Modern Euphoric Prog Pop
by Raymond Cummings | July 24, 2013
There are some bands -- a very special, very unique class of bands -- that are on another level, where rock 'n' roll verges on the ecstatic and the essentially devotional without invoking outright religiosity. Call it euphoric prog pop: the perfect, peppy soundtrack for youth group meetings, middle-school dances or warming up a Jonas Brothers audience. "Light & Day," the overexposed smiley-face hit single from Dallas' The Polyphonic Spree, may be thought of as a baseline for this subgenre. Then there's Austin, Tex., duo Zorch, who monster-mash together light-show prog, gospel poly-harmonies, Tortoise-inspired xylophone runs and canny jump-cuts that bring to mind early Battles (["Cosmic Gloss"]); and Belfast's And So I Watch You from Afar, who ramble out merrily electrified freak-folk shouts ("Like a Mouse").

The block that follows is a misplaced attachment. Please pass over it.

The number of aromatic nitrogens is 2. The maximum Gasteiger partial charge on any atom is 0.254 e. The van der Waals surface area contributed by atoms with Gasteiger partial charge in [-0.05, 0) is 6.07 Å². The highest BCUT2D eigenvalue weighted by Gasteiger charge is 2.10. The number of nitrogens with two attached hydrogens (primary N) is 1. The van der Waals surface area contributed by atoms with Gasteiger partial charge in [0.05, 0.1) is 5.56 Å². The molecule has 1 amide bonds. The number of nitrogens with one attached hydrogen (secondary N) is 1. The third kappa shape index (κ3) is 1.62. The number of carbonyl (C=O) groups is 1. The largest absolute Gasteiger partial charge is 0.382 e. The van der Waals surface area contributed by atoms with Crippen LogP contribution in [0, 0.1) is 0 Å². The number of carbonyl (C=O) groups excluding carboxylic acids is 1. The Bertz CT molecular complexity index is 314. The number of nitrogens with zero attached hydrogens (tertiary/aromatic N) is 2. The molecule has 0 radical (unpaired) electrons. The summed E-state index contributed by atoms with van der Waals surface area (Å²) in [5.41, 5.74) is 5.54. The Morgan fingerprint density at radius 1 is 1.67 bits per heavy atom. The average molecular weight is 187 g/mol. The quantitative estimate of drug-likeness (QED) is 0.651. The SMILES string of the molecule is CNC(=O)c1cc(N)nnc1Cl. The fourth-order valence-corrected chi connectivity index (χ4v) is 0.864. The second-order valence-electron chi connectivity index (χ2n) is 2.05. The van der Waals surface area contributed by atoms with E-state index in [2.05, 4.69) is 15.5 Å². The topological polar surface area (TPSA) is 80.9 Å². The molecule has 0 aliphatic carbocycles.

Several bands in this class hail from Baltimore, Md. The late, great Ponytail had a knack for evoking the sensation of somehow exploding beyond one's own earthly form; Ice Cream Spiritual, their second and best album, boasts the wiggly, wriggly "Late for School." Fang Island kick up sweet, winding guitar-God glory ("Davey Crockett"), while former WZT Hearts miscreant Jason Urick sets strobing synthesizers and electronics in pursuit of enlightenment of a decidedly more New Age sort.
Meanwhile, N.Y.C.'s The Fiery Furnaces' band-geek glee gets positively Miss Teen Wordpower ("Borneo"), and Why?'s almost-anthem "Sanddollars" turns 20-something growing-up angst into a whale-sized thrill. Early New Pornographers twisted pogo-pop's sugar rush with an on-repeat-forever fervor ("The Electric Version"), and Massachusetts bad-news synth-poppers DOM can make down-in-the-mouth sentiments feel disgustingly uplifting ("Burn Bridges"). Immaculately tailored and deployed jams like these are part of what makes this life worth living.